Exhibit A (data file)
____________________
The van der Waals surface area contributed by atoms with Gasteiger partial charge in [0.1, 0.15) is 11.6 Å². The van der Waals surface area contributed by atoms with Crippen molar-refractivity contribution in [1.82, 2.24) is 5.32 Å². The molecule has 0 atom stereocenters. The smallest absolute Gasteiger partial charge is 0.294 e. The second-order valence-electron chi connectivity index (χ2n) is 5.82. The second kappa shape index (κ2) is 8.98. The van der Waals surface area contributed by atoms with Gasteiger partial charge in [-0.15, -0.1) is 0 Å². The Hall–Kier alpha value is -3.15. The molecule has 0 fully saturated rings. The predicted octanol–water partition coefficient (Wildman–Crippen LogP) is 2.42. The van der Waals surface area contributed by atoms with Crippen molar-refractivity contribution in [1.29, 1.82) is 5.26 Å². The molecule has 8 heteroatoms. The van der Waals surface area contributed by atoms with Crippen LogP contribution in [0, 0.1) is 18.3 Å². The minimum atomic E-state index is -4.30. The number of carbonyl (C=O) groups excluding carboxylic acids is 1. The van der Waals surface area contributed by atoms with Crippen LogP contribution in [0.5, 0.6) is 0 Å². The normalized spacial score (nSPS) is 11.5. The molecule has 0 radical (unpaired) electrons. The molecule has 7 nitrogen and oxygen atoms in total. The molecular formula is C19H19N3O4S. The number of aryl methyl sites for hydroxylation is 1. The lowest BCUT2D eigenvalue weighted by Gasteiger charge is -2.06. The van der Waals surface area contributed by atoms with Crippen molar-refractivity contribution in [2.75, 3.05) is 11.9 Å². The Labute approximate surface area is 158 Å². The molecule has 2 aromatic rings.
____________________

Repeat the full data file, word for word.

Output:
The van der Waals surface area contributed by atoms with Gasteiger partial charge in [0.1, 0.15) is 11.6 Å². The van der Waals surface area contributed by atoms with Crippen molar-refractivity contribution in [1.82, 2.24) is 5.32 Å². The molecule has 0 atom stereocenters. The smallest absolute Gasteiger partial charge is 0.294 e. The second-order valence-electron chi connectivity index (χ2n) is 5.82. The second kappa shape index (κ2) is 8.98. The van der Waals surface area contributed by atoms with Gasteiger partial charge in [-0.15, -0.1) is 0 Å². The Hall–Kier alpha value is -3.15. The molecule has 0 fully saturated rings. The predicted octanol–water partition coefficient (Wildman–Crippen LogP) is 2.42. The van der Waals surface area contributed by atoms with Crippen molar-refractivity contribution in [1.29, 1.82) is 5.26 Å². The molecule has 8 heteroatoms. The van der Waals surface area contributed by atoms with Crippen LogP contribution in [0, 0.1) is 18.3 Å². The minimum atomic E-state index is -4.30. The number of carbonyl (C=O) groups excluding carboxylic acids is 1. The van der Waals surface area contributed by atoms with Crippen LogP contribution in [0.5, 0.6) is 0 Å². The normalized spacial score (nSPS) is 11.5. The molecule has 0 radical (unpaired) electrons. The molecule has 7 nitrogen and oxygen atoms in total. The molecular formula is C19H19N3O4S. The number of aryl methyl sites for hydroxylation is 1. The lowest BCUT2D eigenvalue weighted by Gasteiger charge is -2.06. The van der Waals surface area contributed by atoms with Crippen molar-refractivity contribution in [2.75, 3.05) is 11.9 Å². The Labute approximate surface area is 158 Å². The molecule has 2 aromatic rings.